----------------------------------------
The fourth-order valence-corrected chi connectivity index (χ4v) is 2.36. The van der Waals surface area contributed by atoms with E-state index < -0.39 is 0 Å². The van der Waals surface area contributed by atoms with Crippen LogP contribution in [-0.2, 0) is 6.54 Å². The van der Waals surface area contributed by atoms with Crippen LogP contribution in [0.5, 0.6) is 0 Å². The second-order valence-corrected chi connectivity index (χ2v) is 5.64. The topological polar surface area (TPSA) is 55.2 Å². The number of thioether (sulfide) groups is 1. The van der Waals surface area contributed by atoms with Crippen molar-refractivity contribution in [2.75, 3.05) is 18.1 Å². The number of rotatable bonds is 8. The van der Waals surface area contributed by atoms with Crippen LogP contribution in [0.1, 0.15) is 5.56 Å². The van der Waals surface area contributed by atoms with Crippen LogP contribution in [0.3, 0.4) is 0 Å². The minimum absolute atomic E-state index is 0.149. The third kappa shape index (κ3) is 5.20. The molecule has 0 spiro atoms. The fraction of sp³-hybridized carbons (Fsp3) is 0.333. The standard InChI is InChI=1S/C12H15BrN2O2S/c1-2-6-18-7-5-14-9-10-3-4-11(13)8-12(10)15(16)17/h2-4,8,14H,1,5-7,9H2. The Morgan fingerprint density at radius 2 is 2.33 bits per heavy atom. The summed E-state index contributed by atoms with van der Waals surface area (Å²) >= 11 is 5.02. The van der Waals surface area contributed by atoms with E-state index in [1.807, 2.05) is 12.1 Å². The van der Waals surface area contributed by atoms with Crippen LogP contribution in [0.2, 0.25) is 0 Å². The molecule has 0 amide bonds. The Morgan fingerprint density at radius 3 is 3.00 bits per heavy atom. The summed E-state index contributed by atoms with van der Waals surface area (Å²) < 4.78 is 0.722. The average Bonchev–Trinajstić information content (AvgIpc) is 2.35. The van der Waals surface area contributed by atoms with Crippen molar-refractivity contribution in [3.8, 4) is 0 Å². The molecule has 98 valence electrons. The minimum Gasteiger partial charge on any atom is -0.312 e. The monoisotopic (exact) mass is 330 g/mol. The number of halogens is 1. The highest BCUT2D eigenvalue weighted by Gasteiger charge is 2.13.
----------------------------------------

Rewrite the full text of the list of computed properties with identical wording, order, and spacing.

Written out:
The fourth-order valence-corrected chi connectivity index (χ4v) is 2.36. The van der Waals surface area contributed by atoms with E-state index < -0.39 is 0 Å². The van der Waals surface area contributed by atoms with Crippen LogP contribution in [-0.2, 0) is 6.54 Å². The van der Waals surface area contributed by atoms with Crippen LogP contribution in [0.5, 0.6) is 0 Å². The second-order valence-corrected chi connectivity index (χ2v) is 5.64. The topological polar surface area (TPSA) is 55.2 Å². The number of thioether (sulfide) groups is 1. The van der Waals surface area contributed by atoms with Crippen molar-refractivity contribution in [2.75, 3.05) is 18.1 Å². The number of rotatable bonds is 8. The van der Waals surface area contributed by atoms with Crippen LogP contribution in [0.1, 0.15) is 5.56 Å². The van der Waals surface area contributed by atoms with Crippen LogP contribution in [0.3, 0.4) is 0 Å². The minimum absolute atomic E-state index is 0.149. The third kappa shape index (κ3) is 5.20. The molecule has 0 spiro atoms. The fraction of sp³-hybridized carbons (Fsp3) is 0.333. The standard InChI is InChI=1S/C12H15BrN2O2S/c1-2-6-18-7-5-14-9-10-3-4-11(13)8-12(10)15(16)17/h2-4,8,14H,1,5-7,9H2. The Morgan fingerprint density at radius 2 is 2.33 bits per heavy atom. The summed E-state index contributed by atoms with van der Waals surface area (Å²) >= 11 is 5.02. The van der Waals surface area contributed by atoms with E-state index in [1.807, 2.05) is 12.1 Å². The van der Waals surface area contributed by atoms with Crippen LogP contribution in [0.2, 0.25) is 0 Å². The molecule has 0 amide bonds. The Morgan fingerprint density at radius 3 is 3.00 bits per heavy atom. The summed E-state index contributed by atoms with van der Waals surface area (Å²) < 4.78 is 0.722. The average Bonchev–Trinajstić information content (AvgIpc) is 2.35. The van der Waals surface area contributed by atoms with Crippen molar-refractivity contribution in [3.8, 4) is 0 Å². The molecule has 98 valence electrons. The minimum Gasteiger partial charge on any atom is -0.312 e. The monoisotopic (exact) mass is 330 g/mol. The number of halogens is 1. The highest BCUT2D eigenvalue weighted by Gasteiger charge is 2.13.